Indicted Delaware auditor accuses attorney general of violating her right to fair trial

Kathy McGuiness faces felony charges for abuse of her office. She says AG Kathy Jennings had no right to tell the public she would not answer investigators’ questions.

Auditor Kathy McGuiness (left) faces felony charges but is accusing Attorney General Kathy Jennings of unethical conduct. (, file)

Auditor Kathy McGuiness (left) faces felony charges but is accusing Attorney General Kathy Jennings of unethical conduct. (, file)

Delaware’s elected state auditor, who was indicted this week on felony charges for alleged corruption in office, has defied several calls by political allies and foes to resign or take a leave of absence.

And now, first-term Auditor Kathy McGuiness is accusing her own accuser, Attorney General Kathy Jennings, of unethical conduct, and is seeking court sanctions against her.

Both Democrats were elected to statewide office in 2018, and some political observers have speculated the two would seek the party’s nomination to succeed Gov. John Carney when his second term ends in 2024.

Instead, the two elected public watchdogs are facing off three years before the election, and McGuiness is showing no signs of cowering in the face of the charges brought by the Division of Civil Rights and Public Trust in Jennings’ office.

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A motion filed late Thursday by McGuiness in Superior Court seeks sanctions against Jennings for allegedly threatening her right to a fair trial during a press conference the attorney general held Monday after the indictment was obtained.

Jennings told reporters outside the courthouse in Wilmington that prosecutors “reached out to the auditor on several occasions” during the months-long investigation “and she has declined to speak with them.”

Jennings’ comment came in response to a question from a journalist after she had detailed the charges against McGuiness — that she had hired her daughter to a no-show job, gave her 2018 campaign consulting firm an illegal state contract, and intimidated employees who complained.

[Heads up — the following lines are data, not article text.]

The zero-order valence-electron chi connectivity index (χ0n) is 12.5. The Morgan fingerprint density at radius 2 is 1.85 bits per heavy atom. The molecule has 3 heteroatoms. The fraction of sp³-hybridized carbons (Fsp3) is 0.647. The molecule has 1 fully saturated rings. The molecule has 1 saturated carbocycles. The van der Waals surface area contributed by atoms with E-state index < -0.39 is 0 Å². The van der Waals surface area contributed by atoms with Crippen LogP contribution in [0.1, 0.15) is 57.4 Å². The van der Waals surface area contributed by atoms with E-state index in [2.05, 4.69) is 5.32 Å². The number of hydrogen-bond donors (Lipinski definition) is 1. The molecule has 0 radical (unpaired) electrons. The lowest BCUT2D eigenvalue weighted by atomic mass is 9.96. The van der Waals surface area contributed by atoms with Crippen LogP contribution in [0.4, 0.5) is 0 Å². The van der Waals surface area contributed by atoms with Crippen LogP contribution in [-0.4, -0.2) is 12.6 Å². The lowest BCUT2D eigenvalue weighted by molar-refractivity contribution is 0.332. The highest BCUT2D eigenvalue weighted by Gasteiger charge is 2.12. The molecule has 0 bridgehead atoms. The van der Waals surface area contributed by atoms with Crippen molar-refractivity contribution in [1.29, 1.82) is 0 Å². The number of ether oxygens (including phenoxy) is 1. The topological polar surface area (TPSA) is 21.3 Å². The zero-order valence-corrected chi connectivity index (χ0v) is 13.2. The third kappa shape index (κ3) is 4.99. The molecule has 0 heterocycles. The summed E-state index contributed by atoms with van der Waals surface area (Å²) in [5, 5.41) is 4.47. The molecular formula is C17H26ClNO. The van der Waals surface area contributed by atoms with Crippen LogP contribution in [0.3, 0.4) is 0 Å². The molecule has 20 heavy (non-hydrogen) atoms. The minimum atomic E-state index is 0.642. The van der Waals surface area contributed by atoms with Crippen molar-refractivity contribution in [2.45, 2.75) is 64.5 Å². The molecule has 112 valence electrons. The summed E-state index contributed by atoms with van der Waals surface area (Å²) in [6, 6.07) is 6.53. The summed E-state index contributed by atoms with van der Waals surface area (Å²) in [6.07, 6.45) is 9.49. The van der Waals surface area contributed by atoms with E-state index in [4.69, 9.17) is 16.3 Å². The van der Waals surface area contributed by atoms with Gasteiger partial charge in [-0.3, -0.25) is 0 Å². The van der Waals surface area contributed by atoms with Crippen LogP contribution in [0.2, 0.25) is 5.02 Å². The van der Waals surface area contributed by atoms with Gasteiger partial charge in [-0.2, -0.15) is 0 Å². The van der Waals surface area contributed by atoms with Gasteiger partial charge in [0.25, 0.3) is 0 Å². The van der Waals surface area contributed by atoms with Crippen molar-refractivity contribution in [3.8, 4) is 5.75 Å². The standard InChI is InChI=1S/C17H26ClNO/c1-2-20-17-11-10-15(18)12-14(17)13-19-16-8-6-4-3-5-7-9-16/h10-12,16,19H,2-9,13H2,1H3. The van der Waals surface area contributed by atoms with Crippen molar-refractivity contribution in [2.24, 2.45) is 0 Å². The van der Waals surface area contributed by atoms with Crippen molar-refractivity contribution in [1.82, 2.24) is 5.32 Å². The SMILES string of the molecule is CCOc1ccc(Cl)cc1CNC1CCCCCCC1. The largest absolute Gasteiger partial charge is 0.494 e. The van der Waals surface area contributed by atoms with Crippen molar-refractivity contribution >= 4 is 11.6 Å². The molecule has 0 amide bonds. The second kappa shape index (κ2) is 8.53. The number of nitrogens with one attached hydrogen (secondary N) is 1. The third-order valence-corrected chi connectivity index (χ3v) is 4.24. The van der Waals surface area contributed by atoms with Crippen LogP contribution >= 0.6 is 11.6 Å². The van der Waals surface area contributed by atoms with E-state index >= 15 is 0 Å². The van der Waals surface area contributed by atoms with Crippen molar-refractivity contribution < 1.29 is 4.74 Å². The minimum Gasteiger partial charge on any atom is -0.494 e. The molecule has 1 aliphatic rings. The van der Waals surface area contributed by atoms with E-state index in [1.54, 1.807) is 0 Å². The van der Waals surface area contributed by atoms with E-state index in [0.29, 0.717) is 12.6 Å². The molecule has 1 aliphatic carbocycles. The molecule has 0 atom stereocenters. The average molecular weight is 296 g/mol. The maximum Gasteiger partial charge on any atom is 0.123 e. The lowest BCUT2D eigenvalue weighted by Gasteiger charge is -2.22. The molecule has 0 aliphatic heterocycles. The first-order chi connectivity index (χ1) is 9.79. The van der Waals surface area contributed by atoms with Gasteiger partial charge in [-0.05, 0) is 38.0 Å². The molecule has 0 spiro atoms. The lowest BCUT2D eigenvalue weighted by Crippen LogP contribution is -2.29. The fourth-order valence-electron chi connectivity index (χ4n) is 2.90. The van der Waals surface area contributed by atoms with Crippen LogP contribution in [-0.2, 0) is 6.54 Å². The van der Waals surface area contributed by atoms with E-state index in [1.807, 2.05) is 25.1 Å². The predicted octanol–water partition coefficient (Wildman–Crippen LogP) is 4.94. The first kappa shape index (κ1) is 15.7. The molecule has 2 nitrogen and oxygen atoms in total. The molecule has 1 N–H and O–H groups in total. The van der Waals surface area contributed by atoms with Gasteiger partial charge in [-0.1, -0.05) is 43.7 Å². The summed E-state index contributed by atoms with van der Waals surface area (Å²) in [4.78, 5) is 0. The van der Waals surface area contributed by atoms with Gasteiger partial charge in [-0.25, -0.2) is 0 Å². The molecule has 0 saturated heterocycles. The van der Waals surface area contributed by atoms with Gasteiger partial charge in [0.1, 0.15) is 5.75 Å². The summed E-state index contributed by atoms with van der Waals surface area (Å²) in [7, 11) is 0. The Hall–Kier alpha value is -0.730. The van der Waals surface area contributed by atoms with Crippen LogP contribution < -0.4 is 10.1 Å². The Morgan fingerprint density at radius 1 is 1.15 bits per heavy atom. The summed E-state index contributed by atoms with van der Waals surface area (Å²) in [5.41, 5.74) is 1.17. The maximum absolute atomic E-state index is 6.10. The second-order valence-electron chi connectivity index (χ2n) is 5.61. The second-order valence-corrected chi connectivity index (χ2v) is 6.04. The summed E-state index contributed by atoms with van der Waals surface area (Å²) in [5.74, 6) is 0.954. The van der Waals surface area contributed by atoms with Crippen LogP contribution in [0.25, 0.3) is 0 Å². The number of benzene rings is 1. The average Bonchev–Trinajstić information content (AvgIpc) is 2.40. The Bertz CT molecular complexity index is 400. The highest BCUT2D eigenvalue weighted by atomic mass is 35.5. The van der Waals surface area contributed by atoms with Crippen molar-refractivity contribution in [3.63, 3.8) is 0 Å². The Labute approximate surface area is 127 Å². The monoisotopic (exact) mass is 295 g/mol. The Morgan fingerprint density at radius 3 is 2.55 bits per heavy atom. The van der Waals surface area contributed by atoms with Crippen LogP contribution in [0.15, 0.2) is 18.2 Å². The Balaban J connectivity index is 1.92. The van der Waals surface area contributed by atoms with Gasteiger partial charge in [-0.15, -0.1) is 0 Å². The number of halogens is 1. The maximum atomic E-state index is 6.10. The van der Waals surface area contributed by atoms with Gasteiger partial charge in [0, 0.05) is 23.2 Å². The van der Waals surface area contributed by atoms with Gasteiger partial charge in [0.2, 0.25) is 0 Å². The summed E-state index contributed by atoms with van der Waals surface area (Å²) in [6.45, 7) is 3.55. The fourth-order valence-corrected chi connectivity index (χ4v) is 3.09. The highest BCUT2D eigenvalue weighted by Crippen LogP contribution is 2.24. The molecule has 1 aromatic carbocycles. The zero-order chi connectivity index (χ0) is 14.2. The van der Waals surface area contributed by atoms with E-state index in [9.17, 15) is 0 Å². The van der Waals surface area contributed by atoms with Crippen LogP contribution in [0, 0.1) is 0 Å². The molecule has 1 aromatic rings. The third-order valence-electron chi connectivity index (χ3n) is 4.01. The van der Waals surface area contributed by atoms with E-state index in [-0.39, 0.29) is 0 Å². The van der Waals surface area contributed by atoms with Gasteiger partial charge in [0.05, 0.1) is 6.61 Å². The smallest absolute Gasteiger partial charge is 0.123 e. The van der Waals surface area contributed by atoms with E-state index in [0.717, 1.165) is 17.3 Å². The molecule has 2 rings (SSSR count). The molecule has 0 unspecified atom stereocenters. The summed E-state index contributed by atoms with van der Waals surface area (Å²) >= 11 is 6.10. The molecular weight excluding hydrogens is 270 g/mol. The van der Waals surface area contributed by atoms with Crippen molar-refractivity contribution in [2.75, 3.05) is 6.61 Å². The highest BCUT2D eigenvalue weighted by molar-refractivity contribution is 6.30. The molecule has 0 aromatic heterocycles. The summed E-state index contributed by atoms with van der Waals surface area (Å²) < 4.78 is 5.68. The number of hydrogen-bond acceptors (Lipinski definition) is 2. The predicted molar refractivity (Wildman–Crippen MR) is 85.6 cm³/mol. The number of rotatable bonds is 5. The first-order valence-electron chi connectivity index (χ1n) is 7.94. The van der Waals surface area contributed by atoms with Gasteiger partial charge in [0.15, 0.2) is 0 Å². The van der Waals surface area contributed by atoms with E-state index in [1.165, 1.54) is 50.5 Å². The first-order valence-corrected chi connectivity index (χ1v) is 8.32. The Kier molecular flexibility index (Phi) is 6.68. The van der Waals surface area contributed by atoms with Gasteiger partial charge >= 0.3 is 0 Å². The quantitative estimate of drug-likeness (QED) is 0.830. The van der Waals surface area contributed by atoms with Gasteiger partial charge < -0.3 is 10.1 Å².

McGuiness claims in court papers that Jennings’ remark violated the Delaware Lawyers’ Rules of Professional Conduct.

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Steven P. Wood, a former longtime prosecutor who represents McGuiness and advised her not to speak with investigators, wrote that the rules of conduct put limits on public comments by lawyers in criminal cases where prison time is possible.

Prosecutors are forbidden by the rules from making any “extrajudicial statement” that will likely be publicly disseminated and “will have a substantial likelihood of materially prejudicing” the defendant’s constitutional right to a fair trial.

Prejudicial statements include “a person’s refusal to make a statement,’’ according to the rules.

In addition, the state Supreme Court has made it clear “beyond any doubt that evidence about the defendant’s choice to exercise her constitutional rights to silence and against self-incrimination will be inadmissible at trial,’’ Wood wrote.

McGuiness wants a judge to rule that Jennings violated the rules of conduct and to prohibit Jennings and fellow prosecutors from making further prejudicial comments outside of court and to find that she violated the rules of conduct.

Jennings spokesman Mat Marshal said Friday that his boss would respond to the motion in a court filing.

Wood worked with Jennings for more than two decades when both were deputy attorney generals. He left the office before she was elected to the top spot, but said he could not recall or find “a single instance’’ where a prosecutor “publicly commented before trial upon a criminal defendant’s refusal or failure to make a statement during the course of a criminal investigation.”

As Delaware’s leading “minister of justice,’’ Jennings is well aware she has a “specific obligation to see that the defendant is afforded procedural justice,” Wood wrote.

He also argued that Jennings  “must have known, or reasonably should have known,” that McGuiness’ decision to follow his advice and not speak with prosecutors during the investigation” was something she could not share either with the public or in court to jurors.

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